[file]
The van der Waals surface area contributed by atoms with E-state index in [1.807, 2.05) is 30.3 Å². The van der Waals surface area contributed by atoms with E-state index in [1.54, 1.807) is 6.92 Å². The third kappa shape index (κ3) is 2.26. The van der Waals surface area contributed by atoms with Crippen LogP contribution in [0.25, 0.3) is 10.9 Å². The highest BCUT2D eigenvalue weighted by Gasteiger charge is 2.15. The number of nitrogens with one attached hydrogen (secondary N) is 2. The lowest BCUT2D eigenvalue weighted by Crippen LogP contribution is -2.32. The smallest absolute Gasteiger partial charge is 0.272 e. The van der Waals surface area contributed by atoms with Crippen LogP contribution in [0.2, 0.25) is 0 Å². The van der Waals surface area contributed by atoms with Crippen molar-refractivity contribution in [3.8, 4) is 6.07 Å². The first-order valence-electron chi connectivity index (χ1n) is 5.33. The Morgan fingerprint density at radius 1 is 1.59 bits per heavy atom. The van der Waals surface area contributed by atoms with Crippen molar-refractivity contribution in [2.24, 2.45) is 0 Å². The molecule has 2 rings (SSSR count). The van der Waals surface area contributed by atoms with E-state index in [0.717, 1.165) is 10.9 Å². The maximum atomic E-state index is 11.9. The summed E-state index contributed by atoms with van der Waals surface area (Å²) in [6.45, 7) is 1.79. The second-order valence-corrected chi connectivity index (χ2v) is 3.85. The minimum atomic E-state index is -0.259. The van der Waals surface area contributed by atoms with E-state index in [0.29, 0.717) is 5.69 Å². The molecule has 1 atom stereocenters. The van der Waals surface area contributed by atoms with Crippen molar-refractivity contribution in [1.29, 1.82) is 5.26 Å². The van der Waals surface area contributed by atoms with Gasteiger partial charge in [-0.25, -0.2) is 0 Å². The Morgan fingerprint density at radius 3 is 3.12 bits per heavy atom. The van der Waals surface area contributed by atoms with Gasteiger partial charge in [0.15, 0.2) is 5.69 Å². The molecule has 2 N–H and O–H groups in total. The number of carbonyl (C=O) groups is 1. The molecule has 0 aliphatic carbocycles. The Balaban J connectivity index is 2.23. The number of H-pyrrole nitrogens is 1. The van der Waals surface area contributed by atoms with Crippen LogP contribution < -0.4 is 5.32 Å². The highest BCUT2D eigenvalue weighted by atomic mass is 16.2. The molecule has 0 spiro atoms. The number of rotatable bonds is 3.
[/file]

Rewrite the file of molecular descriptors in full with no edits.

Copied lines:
The van der Waals surface area contributed by atoms with E-state index in [1.807, 2.05) is 30.3 Å². The van der Waals surface area contributed by atoms with E-state index in [1.54, 1.807) is 6.92 Å². The third kappa shape index (κ3) is 2.26. The van der Waals surface area contributed by atoms with Crippen LogP contribution in [0.25, 0.3) is 10.9 Å². The highest BCUT2D eigenvalue weighted by Gasteiger charge is 2.15. The number of nitrogens with one attached hydrogen (secondary N) is 2. The lowest BCUT2D eigenvalue weighted by Crippen LogP contribution is -2.32. The smallest absolute Gasteiger partial charge is 0.272 e. The van der Waals surface area contributed by atoms with Crippen LogP contribution in [0.2, 0.25) is 0 Å². The van der Waals surface area contributed by atoms with Crippen molar-refractivity contribution in [3.8, 4) is 6.07 Å². The first-order valence-electron chi connectivity index (χ1n) is 5.33. The Morgan fingerprint density at radius 1 is 1.59 bits per heavy atom. The van der Waals surface area contributed by atoms with Crippen molar-refractivity contribution in [2.24, 2.45) is 0 Å². The molecule has 2 rings (SSSR count). The van der Waals surface area contributed by atoms with E-state index in [0.717, 1.165) is 10.9 Å². The maximum atomic E-state index is 11.9. The summed E-state index contributed by atoms with van der Waals surface area (Å²) in [6.45, 7) is 1.79. The second-order valence-corrected chi connectivity index (χ2v) is 3.85. The minimum atomic E-state index is -0.259. The van der Waals surface area contributed by atoms with E-state index in [0.29, 0.717) is 5.69 Å². The molecule has 1 atom stereocenters. The van der Waals surface area contributed by atoms with Crippen molar-refractivity contribution in [1.29, 1.82) is 5.26 Å². The van der Waals surface area contributed by atoms with Gasteiger partial charge in [-0.25, -0.2) is 0 Å². The Morgan fingerprint density at radius 3 is 3.12 bits per heavy atom. The van der Waals surface area contributed by atoms with Gasteiger partial charge in [0.15, 0.2) is 5.69 Å². The molecule has 2 N–H and O–H groups in total. The number of carbonyl (C=O) groups is 1. The molecule has 0 aliphatic carbocycles. The Balaban J connectivity index is 2.23. The number of H-pyrrole nitrogens is 1. The van der Waals surface area contributed by atoms with Crippen LogP contribution < -0.4 is 5.32 Å². The highest BCUT2D eigenvalue weighted by atomic mass is 16.2. The molecule has 0 spiro atoms. The number of rotatable bonds is 3.